According to the android Activity Lifecycle, the only callback guaranteed to be called (if an activity ever leaves the Running state, which is typically expected) is onPause().

So, I must assume that there are scenarios in which it makes sense to implement onStop() and onDestroy() although they are not really guaranteed to be called.

I understand that onStop() should be implemented when it's possible for an activity to return to the Running state via the Stopped state (why would it do that instead of returning directly is a different question).

But the need for onDestroy(), when I can place all cleanup/state-saving into onPause(), is unclear to me.

Can you describe a real-app situation (i.e. not analogy to driving a car etc.) in which it would make sense to implement onDestroy()?

  • Because under normal circumstances, onDestroy() will be called. It's only that it's not guaranteed to be called. For example, if your process gets killed by the oom killer.
    – Falmarri
    May 24 '11 at 21:53
  • 2
    @Falmarri But a well written app should be designed for worst case scenario. Are you implying performance improvement under normal circumstances?
    – uTubeFan
    May 24 '11 at 21:56
  • Why are you using that diagram (2008!?) instead of the official one? This is one thing that has changed quite a bit since 1.5 .
    – dmon
    May 25 '11 at 2:05
  • I'm not implying anything. Just making the note that under the NORMAL lifecycle it will be called and you can use it as part of your expected logic flow. But as you said, you should ALSO gracefully handle worst case. That doesn't mean you should code SOLELY for worst case scenarios.
    – Falmarri
    May 27 '11 at 20:41

onDestroy will be called if you explicitly call finish(); yourself.

Your main activity calls startActivityForResult on a map activity.

Map activity with a LocationListener, the user clicks the map and selects say a local restaurant.

The activity then , sets up some extras to be sent back to your main activity, it then explicitly call's finish(); on itself and in the onDestroy kills the LocationListener and other variables you had invoked.

Just found this in the docs

onDestroy() = The final call you receive before your activity is destroyed. This can happen either because the activity is finishing (someone called finish() on it, or because the system is temporarily destroying this instance of the activity to save space. You can distinguish between these two scenarios with the isFinishing() method.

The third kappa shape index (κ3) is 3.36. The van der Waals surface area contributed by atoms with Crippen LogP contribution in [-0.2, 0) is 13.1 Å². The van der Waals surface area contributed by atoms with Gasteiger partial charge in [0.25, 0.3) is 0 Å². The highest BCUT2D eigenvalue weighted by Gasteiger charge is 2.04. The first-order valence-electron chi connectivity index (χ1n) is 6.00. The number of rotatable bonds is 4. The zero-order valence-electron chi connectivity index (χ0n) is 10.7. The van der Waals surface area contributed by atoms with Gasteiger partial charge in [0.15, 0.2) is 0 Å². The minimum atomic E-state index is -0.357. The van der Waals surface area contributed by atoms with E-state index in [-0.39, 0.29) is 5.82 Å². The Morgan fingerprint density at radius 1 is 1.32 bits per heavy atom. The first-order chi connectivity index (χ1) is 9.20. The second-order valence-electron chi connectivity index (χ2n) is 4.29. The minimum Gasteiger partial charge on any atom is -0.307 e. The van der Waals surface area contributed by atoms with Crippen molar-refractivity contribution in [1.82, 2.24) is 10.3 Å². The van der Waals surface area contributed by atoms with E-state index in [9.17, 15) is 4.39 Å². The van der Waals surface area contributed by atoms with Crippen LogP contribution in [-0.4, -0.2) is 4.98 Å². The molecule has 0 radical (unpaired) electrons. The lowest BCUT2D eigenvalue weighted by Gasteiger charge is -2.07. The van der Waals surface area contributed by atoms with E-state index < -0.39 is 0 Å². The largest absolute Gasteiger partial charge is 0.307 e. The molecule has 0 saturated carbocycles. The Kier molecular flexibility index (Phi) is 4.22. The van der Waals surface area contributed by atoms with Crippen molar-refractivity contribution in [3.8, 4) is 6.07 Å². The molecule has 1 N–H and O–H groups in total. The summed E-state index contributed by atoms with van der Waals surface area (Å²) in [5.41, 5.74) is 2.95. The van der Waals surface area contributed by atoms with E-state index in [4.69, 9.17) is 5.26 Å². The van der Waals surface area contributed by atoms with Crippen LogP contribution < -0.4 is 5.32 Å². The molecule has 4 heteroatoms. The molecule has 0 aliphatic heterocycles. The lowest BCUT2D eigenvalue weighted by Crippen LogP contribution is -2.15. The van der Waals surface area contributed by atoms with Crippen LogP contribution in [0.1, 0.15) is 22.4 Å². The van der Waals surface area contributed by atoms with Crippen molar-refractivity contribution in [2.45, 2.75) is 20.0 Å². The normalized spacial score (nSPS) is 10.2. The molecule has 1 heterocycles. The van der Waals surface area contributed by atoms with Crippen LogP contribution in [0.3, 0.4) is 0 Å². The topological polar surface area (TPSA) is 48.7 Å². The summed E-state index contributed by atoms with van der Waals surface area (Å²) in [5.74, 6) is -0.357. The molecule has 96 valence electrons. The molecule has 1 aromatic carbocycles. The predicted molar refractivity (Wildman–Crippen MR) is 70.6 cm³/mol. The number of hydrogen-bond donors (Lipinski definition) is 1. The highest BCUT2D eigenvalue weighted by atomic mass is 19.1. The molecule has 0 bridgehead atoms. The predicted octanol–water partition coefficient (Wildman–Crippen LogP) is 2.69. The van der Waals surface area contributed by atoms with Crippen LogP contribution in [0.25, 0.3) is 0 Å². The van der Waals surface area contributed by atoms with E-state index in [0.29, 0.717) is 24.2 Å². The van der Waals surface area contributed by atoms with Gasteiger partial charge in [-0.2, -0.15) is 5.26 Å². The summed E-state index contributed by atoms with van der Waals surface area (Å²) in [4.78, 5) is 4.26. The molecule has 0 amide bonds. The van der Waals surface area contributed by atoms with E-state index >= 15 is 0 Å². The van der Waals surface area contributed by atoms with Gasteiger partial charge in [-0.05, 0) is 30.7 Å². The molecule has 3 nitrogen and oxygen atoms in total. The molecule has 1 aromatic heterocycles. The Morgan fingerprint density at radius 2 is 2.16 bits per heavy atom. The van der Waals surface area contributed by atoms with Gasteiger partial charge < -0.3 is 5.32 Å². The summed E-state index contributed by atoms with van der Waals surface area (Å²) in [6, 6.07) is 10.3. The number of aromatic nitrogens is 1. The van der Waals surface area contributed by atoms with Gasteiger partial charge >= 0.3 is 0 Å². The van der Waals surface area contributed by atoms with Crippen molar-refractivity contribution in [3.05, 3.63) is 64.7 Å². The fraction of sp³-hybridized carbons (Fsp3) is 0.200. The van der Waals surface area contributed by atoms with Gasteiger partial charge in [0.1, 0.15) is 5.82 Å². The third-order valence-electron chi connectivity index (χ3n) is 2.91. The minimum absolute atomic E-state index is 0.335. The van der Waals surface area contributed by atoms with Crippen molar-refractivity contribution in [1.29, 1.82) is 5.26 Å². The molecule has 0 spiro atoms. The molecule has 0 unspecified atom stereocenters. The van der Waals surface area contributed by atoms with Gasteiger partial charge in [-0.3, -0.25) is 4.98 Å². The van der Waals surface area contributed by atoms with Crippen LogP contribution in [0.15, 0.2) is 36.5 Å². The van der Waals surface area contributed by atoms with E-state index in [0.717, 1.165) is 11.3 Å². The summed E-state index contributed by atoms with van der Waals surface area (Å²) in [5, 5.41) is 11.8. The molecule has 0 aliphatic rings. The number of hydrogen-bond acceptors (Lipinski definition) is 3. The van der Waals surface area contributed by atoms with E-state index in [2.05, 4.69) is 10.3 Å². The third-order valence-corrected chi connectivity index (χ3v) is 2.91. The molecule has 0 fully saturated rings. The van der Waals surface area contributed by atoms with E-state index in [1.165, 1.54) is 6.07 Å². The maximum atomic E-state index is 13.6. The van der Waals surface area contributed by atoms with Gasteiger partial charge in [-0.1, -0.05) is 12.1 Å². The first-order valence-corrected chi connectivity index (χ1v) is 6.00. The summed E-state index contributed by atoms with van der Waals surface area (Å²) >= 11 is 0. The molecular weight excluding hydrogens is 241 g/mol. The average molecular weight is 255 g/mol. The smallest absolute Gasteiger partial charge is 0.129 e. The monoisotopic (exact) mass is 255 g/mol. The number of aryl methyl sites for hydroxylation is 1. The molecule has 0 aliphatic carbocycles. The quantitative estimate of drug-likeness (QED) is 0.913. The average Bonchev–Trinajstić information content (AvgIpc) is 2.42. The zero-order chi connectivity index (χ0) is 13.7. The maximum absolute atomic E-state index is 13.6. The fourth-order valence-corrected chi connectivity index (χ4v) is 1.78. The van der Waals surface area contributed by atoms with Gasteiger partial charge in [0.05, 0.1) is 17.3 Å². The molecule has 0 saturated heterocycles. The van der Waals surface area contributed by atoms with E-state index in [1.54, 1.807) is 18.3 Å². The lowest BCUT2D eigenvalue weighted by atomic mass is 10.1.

• 1
    +1 for pointing this out. Does this mean that if I never call finish(), onDestroy() can be not implemented?
    – uTubeFan
    May 24 '11 at 21:54
  • You can implement it. onDestroy will be called at other points (when your app is in the background and is getting killed by the OS).
    – Blundell
    May 24 '11 at 21:55
  • 1
    as @Poldie states onDestroy is also called when your activity is killed and recreated (when your activity goes from portrait to landscape on the phone being moved).
    – Blundell
    May 24 '11 at 21:59
  • 5
    This makes sense, but does not answer entirely. I can see the cases when onDestroy can be used, but what do we do with the rest? In the given example, what will happen if the activity is killed and onDestroy is not called... it looks like the LocationListener will not be destroyed because we rely on onDestroy for doing that. Even better example: I have an AsyncTask that is running in an Activity. It downloads images. I cancel it in onDestroy (because onStop is not appropriate, it will be called whenever the app is minimized). So what if the Activity is "killed"? Will the task continue running?
    – Stan
    Jan 29 '13 at 9:37
  • 3
    This is not the answer to question. OP actually asked why use onDestory if can use isFinishing() inside onPause ?
    – xmen
    Jan 26 '14 at 15:31

Can you describe a real-app situation (i.e. not analogy to driving a car etc.) in which it would make sense to implement onDestroy()?

When you want to capture a configuration change. It's all in the SDK: http://developer.android.com/reference/android/app/Activity.html

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